42.          The Government accepts that currently extending the Small Claims limit may have an adverse effect on genuine victims of RTA injuries. In particular, the Government will seek to ensure that adequate safeguards are developed to protect genuine claimants from any detrimental effects relating to access to justice or to the under-settling of claims from any future rise in the limit.

43.          The Government is also keen to ensure that raising the Small Claims limit does not lead to any unscrupulous CMCs taking advantage of any resulting increase in self representing litigants and entering the market to offer advice services which might not be in claimants’ best interests. With the help of Government reforms through the ban on payment of referral fees in personal injury cases and a separate ban on CMCs offering financial or similar rewards as a potential inducement to make a claim, the number of CMCs operating in the personal injury sector has fallen significantly – from 2300 at the start of 2013 to just over 1400 at the end of September this year. Annual CMC turnover for this sector for the year 2012–13 was down by 22%.6

44.          We also consider that much remains to be done, not only by insurers but across the industry as a whole, to address existing behaviours and disincentives which do not do enough to discourage fraudulent and exaggerated claims. More information is given in Part Two about how we propose to work with both the insurance and claimant sectors on this.

45.          Therefore, while the Government believes that an increase in the Small Claims limit in this sector would provide additional benefits, it regards it as sensible and pragmatic to consider the combined impact of earlier reforms before embarking on any further change now. As detailed elsewhere in this response, the Government has already taken a number of significant steps to tackle the over-inflated personal injury claims market. We also wish to take further time to consider how best to mitigate any negative impacts which might arise as a result of increasing the Small Claims track limit. The Government will though keep this issue under consideration for implementation when appropriate”.

 

6 http://www.justice.gov.uk/downloads/publications/corporate-reports/cmr/cmr-annual-report-2013.pdf

 

SMALL CLAIMS AND THE ROAD T RAFFIC ACCIDENT PORTAL

 A claim which, had it been issued, would normally have been assigned to the small claims track is not covered by the fixed costs scheme (CPR 45.9(2)(d)) and thus costs are not recoverable in small claims.

Note that the small claims limit is £1,000 in relation to personal injury but £10,000 otherwise. Thus either the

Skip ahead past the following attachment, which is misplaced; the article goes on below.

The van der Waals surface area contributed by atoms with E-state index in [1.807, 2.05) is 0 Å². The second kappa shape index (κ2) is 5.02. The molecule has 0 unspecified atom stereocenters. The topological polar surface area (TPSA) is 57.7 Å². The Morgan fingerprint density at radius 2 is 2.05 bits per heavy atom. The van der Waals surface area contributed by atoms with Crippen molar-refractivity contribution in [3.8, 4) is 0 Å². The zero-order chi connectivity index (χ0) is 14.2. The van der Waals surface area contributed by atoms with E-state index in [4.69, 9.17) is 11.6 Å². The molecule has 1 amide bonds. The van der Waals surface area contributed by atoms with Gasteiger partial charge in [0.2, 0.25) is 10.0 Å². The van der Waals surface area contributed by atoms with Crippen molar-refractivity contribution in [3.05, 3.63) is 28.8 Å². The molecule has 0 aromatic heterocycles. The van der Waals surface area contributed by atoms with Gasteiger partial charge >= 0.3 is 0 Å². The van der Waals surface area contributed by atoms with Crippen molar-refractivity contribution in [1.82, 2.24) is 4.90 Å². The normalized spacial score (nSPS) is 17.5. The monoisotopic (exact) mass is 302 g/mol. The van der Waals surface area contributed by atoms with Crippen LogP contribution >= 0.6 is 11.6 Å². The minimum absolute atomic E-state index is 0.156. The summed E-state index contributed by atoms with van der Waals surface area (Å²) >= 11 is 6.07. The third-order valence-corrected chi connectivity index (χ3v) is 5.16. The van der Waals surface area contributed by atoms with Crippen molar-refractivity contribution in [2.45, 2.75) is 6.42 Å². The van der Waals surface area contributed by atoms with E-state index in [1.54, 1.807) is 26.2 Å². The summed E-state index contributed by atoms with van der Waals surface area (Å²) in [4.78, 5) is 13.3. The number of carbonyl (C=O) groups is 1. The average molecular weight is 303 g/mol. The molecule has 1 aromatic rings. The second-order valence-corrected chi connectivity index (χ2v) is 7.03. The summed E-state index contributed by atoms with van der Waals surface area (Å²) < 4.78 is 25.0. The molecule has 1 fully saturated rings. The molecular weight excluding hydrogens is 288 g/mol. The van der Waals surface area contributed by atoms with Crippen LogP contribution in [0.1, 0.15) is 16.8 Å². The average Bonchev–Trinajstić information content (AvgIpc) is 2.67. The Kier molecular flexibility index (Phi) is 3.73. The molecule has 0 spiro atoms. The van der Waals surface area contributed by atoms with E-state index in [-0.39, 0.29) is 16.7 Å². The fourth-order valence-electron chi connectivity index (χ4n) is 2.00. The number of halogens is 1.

damages for personal injury must exceed £1,000 or the total settlement must exceed £1,000.

Example

Damages   for personal injury 900.00
Other   damages (eg car) 9,000.00
9,900.00

Neither threshold is crossed, thus this claim would have been assigned to the small claims track and fixed costs are not recoverable.

Example

Damages   for personal injury 1,005.00
Other   damages 245.00
1,250.00

Personal injury threshold is crossed and thus this claim would not have been assigned to the small claims track and fixed costs are recoverable.

Example

Damages   for personal injury 900.00
Other   damages 9,150.00
10,050.00

Overall threshold of £10,000 is crossed and thus this claim would not have been assigned to the small claims track and fixed costs are recoverable.

Now that the small claims track has been increased to £10,000 it is less likely that the threshold will be crossed if the personal injury element is under £1,000; if it is above £1,000 the issue does not arise.

CPR 45.9(2) is not happily drafted as there is no definition of ‘agreed damages’ here or anywhere else in the rules.

A particular problem arises where agreement is reached as to a quantum figure that exceeds the small claims limit but agreed contributory negligence takes the cash sum below the limit, for example agreed damages of £1,500 subject to agreed 50% contributory negligence reducing the sum paid to £750.

CPR 26.8(2)(d) states that in assessing the financial value of a claim for the purposes of track allocation, the court will ignore any contributory negligence.

A literal interpretation of CPR 45.9(2)(d) suggests that if a claim had been issued for the agreed amount of £750 then the claim would have been allocated to the small claims track and thus should not fall within the fixed costs regime, and thus contributory negligence is taken into account.

On the other hand, it is not clear that ‘agreed damages’ should mean ‘damages payable’ rather than ‘agreed damages suffered’, particularly where the draftsman chose to define the lower limit of the regime by reference to allocation rules for the small claims track.

What is the point of the reference to CPR 26.8(2) in the Practice Direction if the usual rules on track allocation (ie that contributory negligence should not be considered) are to be ignored for these purposes?

The point was considered by HHJ Stewart QC in Parveen v Farooq 30 June 2009 where the judge decided that the literal interpretation was the correct one, the rule itself being the starting point, rather than the Practice Direction.

It was held that this outcome promoted certainty because an examination of the cut and thrust of negotiation might not reveal any consensus on the pre-contributory negligence level of damages. So, for example, a settlement figure could be arrived at despite the parties valuing contributory negligence and quantum differently between them. Thus the dispute in Parveen did not fall within the regime.